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P6.04 Xenotransplantation and Bioethics

Abstract

Xenotransplantation and bioethics

Roberto Cambariere1,2, Cecilia Carbone3, Andrea Noblea14, Gabriel Pinto4,5, Marcela Rebuelto6, Alejandra Romera5,7,8, Liliana Siede9,10,11, Eduardo Tanus1,13, Susana Zampolini12.

1Comité de Bioética, Fundación Favaloro, Ciudad de Buenos Aires, Argentina; 2Trasplante renal, Nephrology - ITAC, Ciudad de Buenos Aires, Argentina; 3Laboratorio de Animales de Experimentación, Facultad de Ciencias Veterinarias, UNLP, La Plata, Argentina; 4Facultad de Ciencias Veterinarias, UBA, Ciudad de Buenos Aires, Argentina; 5Instituto Nacional de Tecnología Agropecuaria, Provincia de Buenos Aires, Argentina; 6Posgrado, University of Buenos Aires, Ciudad de Buenos Aires, Argentina; 7Consejo Nacional de Investigaciones Científicas y Técnicas (CONICET), Ciudad de Buenos Aires, Argentina; 8Universidad del Salvador, Ciudad de Buenos Aires, Argentina; 9Universidad de Buenos Aires, Ciudad de Buenos Aires, Argentina; 10Biobancos, Facultad Latinoamericana de Ciencias Sociales (FLACSO), Ciudad de Buenos Aires, Argentina; 11Universidad del Museo Social Argentino (UMSA), Ciudad de Buenos Aires, Argentina; 12Comisión Municipal de Bioética (COMUBI), Municipalidad de la Matanza, Provincia de Buenos Aires, Argentina; 13Comité de Bioética, Sociedad Argentina de Trasplantes, Ciudad de Buenos Aires, Argentina; 14Derecho, Facultad de Derecho, UNLZ, Provincia de Buenos Aires, Argentina

Grupo de Trabajo en Bioética, Mesa de Coordinación de Xenotransplantes, MAGYP.

Introduction: Bioethics is a discipline that enables human rights. This work analyzes the relationship between xenotransplantation (XT) and bioethics in Argentina. XT proposes the transplantation of cells, tissues or organs from different species into human patients, representing an opportunity to improve their quality of life or continue living, due to the shortage of organs for allotransplantation.

Method: During the COVID-19 pandemic, an interdisciplinary Working Group on Bioethics was summoned by the Xenotrasplantation Coordination Group, involving physicians, veterinarians, lawyers and social scientists, for determining an ethical framework that took into account responsible care of human beings and animals. The Group conducted biweekly virtual meetings during all 2020 and through the deliberative method reflected on the different scenarios arising from XT, as the rights of patients, access to treatment as a public health policy and care of experimental and supplier animals.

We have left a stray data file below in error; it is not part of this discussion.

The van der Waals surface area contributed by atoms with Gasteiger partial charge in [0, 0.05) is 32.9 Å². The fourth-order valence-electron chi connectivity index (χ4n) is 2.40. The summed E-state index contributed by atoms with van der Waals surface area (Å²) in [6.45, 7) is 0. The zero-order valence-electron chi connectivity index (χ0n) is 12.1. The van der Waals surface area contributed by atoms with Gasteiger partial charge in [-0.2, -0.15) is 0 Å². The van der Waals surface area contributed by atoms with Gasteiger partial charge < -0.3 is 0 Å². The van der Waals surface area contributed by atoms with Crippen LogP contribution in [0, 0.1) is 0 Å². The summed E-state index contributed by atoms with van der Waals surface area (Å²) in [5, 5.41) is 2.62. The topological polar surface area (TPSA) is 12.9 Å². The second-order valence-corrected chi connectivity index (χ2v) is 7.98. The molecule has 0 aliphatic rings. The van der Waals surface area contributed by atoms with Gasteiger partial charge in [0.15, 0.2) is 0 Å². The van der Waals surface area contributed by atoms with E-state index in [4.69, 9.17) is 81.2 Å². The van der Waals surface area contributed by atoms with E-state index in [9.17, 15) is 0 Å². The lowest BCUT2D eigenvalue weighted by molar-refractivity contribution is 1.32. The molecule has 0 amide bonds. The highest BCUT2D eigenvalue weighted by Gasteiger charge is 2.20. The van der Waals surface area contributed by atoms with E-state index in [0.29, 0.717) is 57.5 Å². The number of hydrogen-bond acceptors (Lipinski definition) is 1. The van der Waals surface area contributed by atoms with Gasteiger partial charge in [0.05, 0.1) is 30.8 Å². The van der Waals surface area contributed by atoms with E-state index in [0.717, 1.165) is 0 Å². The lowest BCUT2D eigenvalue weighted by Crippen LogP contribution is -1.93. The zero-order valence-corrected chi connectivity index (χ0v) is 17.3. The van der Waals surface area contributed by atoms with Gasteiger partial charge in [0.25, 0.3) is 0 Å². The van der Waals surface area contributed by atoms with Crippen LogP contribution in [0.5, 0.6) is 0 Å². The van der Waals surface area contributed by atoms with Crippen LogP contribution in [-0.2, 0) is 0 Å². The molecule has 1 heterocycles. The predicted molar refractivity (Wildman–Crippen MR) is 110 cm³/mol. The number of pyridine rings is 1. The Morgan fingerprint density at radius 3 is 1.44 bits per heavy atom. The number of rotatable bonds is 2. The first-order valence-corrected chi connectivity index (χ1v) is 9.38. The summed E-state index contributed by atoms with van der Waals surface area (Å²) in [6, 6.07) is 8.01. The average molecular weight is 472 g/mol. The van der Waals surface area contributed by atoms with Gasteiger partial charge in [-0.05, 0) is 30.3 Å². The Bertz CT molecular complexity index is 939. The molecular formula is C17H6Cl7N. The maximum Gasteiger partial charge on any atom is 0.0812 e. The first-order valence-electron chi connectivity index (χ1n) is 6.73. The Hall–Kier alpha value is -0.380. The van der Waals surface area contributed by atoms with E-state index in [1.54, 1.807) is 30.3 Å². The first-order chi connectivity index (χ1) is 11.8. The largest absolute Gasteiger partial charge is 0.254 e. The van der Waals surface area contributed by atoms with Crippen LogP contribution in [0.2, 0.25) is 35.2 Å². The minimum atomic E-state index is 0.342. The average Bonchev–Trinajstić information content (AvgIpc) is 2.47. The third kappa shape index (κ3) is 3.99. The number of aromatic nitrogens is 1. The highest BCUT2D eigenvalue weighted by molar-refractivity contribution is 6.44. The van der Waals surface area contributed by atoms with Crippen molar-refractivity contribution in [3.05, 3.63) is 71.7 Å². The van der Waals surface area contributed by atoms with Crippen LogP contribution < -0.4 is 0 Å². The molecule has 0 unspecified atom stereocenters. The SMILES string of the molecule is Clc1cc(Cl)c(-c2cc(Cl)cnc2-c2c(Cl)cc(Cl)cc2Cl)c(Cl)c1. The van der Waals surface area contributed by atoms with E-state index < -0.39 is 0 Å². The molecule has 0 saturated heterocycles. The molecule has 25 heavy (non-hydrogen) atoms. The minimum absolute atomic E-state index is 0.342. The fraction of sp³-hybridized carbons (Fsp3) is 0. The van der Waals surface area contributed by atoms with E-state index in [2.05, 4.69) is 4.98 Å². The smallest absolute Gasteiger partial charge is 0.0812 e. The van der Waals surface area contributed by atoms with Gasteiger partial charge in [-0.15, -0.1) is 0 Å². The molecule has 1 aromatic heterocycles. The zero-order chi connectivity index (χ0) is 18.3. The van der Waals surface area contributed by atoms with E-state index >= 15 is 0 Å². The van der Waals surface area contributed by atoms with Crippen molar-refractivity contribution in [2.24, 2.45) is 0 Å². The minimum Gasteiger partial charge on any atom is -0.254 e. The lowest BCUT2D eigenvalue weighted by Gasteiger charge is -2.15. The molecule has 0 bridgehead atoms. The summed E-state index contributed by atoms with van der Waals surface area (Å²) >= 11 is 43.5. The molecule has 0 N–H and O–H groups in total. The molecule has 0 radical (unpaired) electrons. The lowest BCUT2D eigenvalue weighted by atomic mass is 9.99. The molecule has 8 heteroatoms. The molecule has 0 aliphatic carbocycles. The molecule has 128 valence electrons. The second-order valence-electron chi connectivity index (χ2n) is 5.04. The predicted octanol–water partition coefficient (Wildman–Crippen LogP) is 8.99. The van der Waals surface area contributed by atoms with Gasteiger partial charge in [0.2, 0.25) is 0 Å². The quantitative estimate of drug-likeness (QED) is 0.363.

Results: Several issues were identified. In reference to human patients, informed consent should involve not only the patients but also their family and social group, taking into account traceability, protection of privacy, confidentiality and XT-related psychosocial aspects. Public Health issues as xenozoonosis and environmental involvement shoud be considered. Bureaucracy tending to favor the most powerful, conflicts of interest between industry, institutions and the different stakeholders and xenotourism should be avoided. Animals must be respected and protected as sentient beings. For research in animals (gene editing, preclinical studies) to be morally acceptable, selected ethical and scientific requirements must be met: the CIOMS-ICLAS Guiding Principles, application of the 3Rs, acceptable risk-benefit balance, best welfare for the animal throughout its life, duly trained researchers, honesty and scientific rigor and approval and supervision of an Institutional Animal Care and Use Committee; special consideration must be taken when using non human primates. As for potential supplier pigs, the conditions under which they are to be raised and kept must be established (free of specific pathogens, strict standards of good veterinary practice, maximum care of their well-being). Surgeries for the removal of organs must be performed according to the best current veterinary practice, and when possible they will be without recovery.

Conclusion: XT constitutes a milestone in the "scientific revolution" of the 21st century, as was recently demonstrated by the first genetically modified pig heart transplanted into a human patient. New challenges for bioethics that involve issues ranging from public health scenarios, access to these resources, and responsible commitment of the goverments in the implementation of health policies should be considered. Animal care must always be involved, as animals are vulnerable beings that depend on the decision of human beings.

Presentations by Roberto Cambariere

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